PRE-ELECTION CAMPAIGN OF THE CONSTITUENT ASSEMBLY OF GEORGIA
The main task of the Constituent Assembly was to determine the state system of the First Republic of Georgia, develop and approve the main law of the country - the Constitution. The Regulations for Elections of the Constituent Assembly provided for the election of 130 deputies through general, equal, secret and direct elections on the basis of proportional representation. Citizens of both sexes of the Republic had the right to vote from the age of 20.
Elections were scheduled for February 14-16, 1919. The whole of Georgia was declared one constituency and the number of the electorate was determined - 876 910 voters. The Central Election Commission (chaired by the Social Democrat Alexander Lomtatidze), city, uyezd, village and precinct election commissions have been created.
Fifteen parties, unions and groups were registered to participate in the elections, among which, in addition to Georgian political parties, there were also ethnic minority organizations living in Georgia. In total, the number of candidates on the lists of electoral subjects exceeded 550, including 26 women.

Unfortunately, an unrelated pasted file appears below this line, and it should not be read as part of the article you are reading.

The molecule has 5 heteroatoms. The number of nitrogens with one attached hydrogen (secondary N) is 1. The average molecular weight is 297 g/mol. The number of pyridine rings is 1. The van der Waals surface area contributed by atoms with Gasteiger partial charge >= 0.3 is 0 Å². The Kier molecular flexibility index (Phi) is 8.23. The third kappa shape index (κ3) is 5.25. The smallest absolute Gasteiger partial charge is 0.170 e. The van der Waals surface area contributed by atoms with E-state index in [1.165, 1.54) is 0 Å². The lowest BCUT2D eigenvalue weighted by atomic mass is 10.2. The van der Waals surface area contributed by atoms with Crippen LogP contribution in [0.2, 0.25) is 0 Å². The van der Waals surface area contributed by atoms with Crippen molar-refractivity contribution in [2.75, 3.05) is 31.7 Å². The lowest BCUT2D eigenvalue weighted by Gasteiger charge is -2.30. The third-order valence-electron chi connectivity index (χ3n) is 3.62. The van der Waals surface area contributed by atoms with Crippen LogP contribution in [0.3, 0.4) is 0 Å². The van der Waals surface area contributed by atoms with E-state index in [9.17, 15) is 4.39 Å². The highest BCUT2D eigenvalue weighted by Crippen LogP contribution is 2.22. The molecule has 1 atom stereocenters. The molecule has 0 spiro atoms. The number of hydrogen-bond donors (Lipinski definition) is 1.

The election campaign took place in a polarized but transparent environment. The fierce pre-election struggle of political forces is clearly reflected in their slogans and advertising materials (posters, banners, campaign documents, newspaper advertisements) and is covered in this article.
Despite the tense environment, citizens were free to express their political will and vote for the list of preferred candidates. The Social Democratic Party of Georgia won the elections with a convincing 84% of the vote, won 109 seats and took over the country's political helm. The remaining 21 seats were shared by National Democrats, Federalists and Socialist Revolutionaries.
Due to the fact that, for various reasons, the elections could not be held on the entire territory of the republic, it became necessary to call additional elections. The first by-elections were held in August 1919, the second in May 1920. The by-elections did not greatly change the balance of power in the Constituent Assembly, which ultimately turned out to be as follows: 102 seats remained for the Georgian Social Democratic Party, 9 for the Georgian Social-Federalist Party, 8 for the Georgian National Democratic Party, 6 for the Party Socialist-Revolutionaries of Georgia, 3 - Dashnaktsutyun and 2 places - National Party of Georgia.
During the pre-election process and on election day, some inconsistencies and violations were identified, including several cases of violence by the authorities and the use of administrative resources.
Keywords: Georgia, Democratic Republic, Constituent Assembly, Political Party, Electorate, Elections.